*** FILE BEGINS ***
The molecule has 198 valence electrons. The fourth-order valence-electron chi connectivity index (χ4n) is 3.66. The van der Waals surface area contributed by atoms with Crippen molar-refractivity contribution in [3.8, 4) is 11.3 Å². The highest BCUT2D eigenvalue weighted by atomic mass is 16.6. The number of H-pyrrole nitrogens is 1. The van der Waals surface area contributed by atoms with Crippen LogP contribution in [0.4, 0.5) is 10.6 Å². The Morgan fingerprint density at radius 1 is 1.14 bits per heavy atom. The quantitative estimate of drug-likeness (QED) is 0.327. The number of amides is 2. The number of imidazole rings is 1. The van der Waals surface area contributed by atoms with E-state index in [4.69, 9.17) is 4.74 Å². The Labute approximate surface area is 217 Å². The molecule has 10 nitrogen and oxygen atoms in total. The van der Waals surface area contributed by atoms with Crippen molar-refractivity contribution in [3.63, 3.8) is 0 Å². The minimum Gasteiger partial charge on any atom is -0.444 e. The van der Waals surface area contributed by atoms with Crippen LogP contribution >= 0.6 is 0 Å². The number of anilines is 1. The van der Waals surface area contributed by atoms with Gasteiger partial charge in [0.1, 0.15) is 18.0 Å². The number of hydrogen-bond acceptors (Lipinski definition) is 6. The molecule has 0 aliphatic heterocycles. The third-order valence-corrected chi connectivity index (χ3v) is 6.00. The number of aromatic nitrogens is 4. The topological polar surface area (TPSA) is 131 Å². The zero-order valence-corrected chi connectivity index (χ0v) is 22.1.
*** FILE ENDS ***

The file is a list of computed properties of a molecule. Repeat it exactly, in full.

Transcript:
The molecule has 198 valence electrons. The fourth-order valence-electron chi connectivity index (χ4n) is 3.66. The van der Waals surface area contributed by atoms with Crippen molar-refractivity contribution in [3.8, 4) is 11.3 Å². The highest BCUT2D eigenvalue weighted by atomic mass is 16.6. The number of H-pyrrole nitrogens is 1. The van der Waals surface area contributed by atoms with Crippen LogP contribution in [0.4, 0.5) is 10.6 Å². The Morgan fingerprint density at radius 1 is 1.14 bits per heavy atom. The quantitative estimate of drug-likeness (QED) is 0.327. The number of amides is 2. The number of imidazole rings is 1. The van der Waals surface area contributed by atoms with E-state index in [4.69, 9.17) is 4.74 Å². The Labute approximate surface area is 217 Å². The molecule has 10 nitrogen and oxygen atoms in total. The van der Waals surface area contributed by atoms with Crippen molar-refractivity contribution in [3.63, 3.8) is 0 Å². The minimum Gasteiger partial charge on any atom is -0.444 e. The van der Waals surface area contributed by atoms with Crippen LogP contribution >= 0.6 is 0 Å². The number of anilines is 1. The van der Waals surface area contributed by atoms with Gasteiger partial charge in [0.1, 0.15) is 18.0 Å². The number of hydrogen-bond acceptors (Lipinski definition) is 6. The molecule has 0 aliphatic heterocycles. The third-order valence-corrected chi connectivity index (χ3v) is 6.00. The number of aromatic nitrogens is 4. The topological polar surface area (TPSA) is 131 Å². The zero-order valence-corrected chi connectivity index (χ0v) is 22.1.